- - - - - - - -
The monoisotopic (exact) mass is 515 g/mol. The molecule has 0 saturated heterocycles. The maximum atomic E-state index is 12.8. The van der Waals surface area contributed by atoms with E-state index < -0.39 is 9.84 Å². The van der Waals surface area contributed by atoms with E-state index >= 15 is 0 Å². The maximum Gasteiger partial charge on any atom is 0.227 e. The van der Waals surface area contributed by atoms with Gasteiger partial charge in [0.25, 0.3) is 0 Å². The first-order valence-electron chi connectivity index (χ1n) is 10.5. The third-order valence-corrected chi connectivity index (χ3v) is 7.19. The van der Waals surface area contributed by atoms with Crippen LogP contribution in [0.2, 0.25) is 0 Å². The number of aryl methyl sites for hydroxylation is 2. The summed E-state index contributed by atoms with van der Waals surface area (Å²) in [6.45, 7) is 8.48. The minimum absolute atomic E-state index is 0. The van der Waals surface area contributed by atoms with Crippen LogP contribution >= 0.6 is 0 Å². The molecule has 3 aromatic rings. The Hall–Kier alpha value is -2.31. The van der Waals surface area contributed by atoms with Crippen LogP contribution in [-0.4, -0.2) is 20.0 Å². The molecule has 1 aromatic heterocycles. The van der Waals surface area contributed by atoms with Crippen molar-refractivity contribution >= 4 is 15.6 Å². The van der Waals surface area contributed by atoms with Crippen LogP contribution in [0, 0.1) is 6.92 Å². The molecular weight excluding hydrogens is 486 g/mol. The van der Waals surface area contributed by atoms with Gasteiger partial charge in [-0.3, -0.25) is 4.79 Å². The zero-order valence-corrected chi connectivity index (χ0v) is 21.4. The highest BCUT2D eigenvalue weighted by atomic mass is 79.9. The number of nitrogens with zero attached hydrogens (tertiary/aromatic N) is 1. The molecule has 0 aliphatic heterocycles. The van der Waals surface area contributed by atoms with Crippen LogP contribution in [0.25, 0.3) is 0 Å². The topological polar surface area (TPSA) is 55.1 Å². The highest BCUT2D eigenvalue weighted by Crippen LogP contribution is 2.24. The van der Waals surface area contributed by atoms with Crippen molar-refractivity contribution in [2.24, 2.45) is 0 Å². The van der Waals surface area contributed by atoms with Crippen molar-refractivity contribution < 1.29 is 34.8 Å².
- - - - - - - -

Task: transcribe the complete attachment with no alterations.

The monoisotopic (exact) mass is 515 g/mol. The molecule has 0 saturated heterocycles. The maximum atomic E-state index is 12.8. The van der Waals surface area contributed by atoms with E-state index < -0.39 is 9.84 Å². The van der Waals surface area contributed by atoms with E-state index >= 15 is 0 Å². The maximum Gasteiger partial charge on any atom is 0.227 e. The van der Waals surface area contributed by atoms with Gasteiger partial charge in [0.25, 0.3) is 0 Å². The first-order valence-electron chi connectivity index (χ1n) is 10.5. The third-order valence-corrected chi connectivity index (χ3v) is 7.19. The van der Waals surface area contributed by atoms with Crippen LogP contribution in [0.2, 0.25) is 0 Å². The number of aryl methyl sites for hydroxylation is 2. The summed E-state index contributed by atoms with van der Waals surface area (Å²) in [6.45, 7) is 8.48. The minimum absolute atomic E-state index is 0. The van der Waals surface area contributed by atoms with Crippen LogP contribution >= 0.6 is 0 Å². The molecule has 3 aromatic rings. The Hall–Kier alpha value is -2.31. The van der Waals surface area contributed by atoms with Crippen LogP contribution in [-0.4, -0.2) is 20.0 Å². The molecule has 1 aromatic heterocycles. The van der Waals surface area contributed by atoms with Crippen molar-refractivity contribution >= 4 is 15.6 Å². The van der Waals surface area contributed by atoms with Crippen LogP contribution in [0, 0.1) is 6.92 Å². The molecular weight excluding hydrogens is 486 g/mol. The van der Waals surface area contributed by atoms with Gasteiger partial charge in [-0.3, -0.25) is 4.79 Å². The zero-order valence-corrected chi connectivity index (χ0v) is 21.4. The highest BCUT2D eigenvalue weighted by atomic mass is 79.9. The number of nitrogens with zero attached hydrogens (tertiary/aromatic N) is 1. The molecule has 0 aliphatic heterocycles. The van der Waals surface area contributed by atoms with Crippen LogP contribution in [0.25, 0.3) is 0 Å². The topological polar surface area (TPSA) is 55.1 Å². The highest BCUT2D eigenvalue weighted by Crippen LogP contribution is 2.24. The van der Waals surface area contributed by atoms with Crippen molar-refractivity contribution in [2.24, 2.45) is 0 Å². The van der Waals surface area contributed by atoms with Crippen molar-refractivity contribution < 1.29 is 34.8 Å².